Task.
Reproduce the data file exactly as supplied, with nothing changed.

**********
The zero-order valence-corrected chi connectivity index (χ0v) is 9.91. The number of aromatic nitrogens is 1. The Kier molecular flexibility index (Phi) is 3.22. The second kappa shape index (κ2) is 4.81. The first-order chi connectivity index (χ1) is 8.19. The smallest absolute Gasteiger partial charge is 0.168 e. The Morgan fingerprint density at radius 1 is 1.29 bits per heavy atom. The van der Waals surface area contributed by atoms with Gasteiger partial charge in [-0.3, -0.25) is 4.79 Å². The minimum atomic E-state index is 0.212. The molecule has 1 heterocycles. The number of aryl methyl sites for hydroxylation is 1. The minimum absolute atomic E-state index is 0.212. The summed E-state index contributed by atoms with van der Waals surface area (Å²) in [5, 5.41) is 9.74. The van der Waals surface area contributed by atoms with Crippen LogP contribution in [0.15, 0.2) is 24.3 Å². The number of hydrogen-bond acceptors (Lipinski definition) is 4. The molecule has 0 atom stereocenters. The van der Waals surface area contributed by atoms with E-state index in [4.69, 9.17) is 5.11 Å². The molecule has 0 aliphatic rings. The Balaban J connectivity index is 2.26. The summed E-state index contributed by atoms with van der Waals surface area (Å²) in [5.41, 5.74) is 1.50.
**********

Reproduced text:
The zero-order valence-corrected chi connectivity index (χ0v) is 9.91. The number of aromatic nitrogens is 1. The Kier molecular flexibility index (Phi) is 3.22. The second kappa shape index (κ2) is 4.81. The first-order chi connectivity index (χ1) is 8.19. The smallest absolute Gasteiger partial charge is 0.168 e. The Morgan fingerprint density at radius 1 is 1.29 bits per heavy atom. The van der Waals surface area contributed by atoms with Gasteiger partial charge in [-0.3, -0.25) is 4.79 Å². The minimum atomic E-state index is 0.212. The molecule has 1 heterocycles. The number of aryl methyl sites for hydroxylation is 1. The minimum absolute atomic E-state index is 0.212. The summed E-state index contributed by atoms with van der Waals surface area (Å²) in [5, 5.41) is 9.74. The van der Waals surface area contributed by atoms with Crippen LogP contribution in [0.15, 0.2) is 24.3 Å². The number of hydrogen-bond acceptors (Lipinski definition) is 4. The molecule has 0 atom stereocenters. The van der Waals surface area contributed by atoms with E-state index in [4.69, 9.17) is 5.11 Å². The molecule has 0 aliphatic rings. The Balaban J connectivity index is 2.26. The summed E-state index contributed by atoms with van der Waals surface area (Å²) in [5.41, 5.74) is 1.50.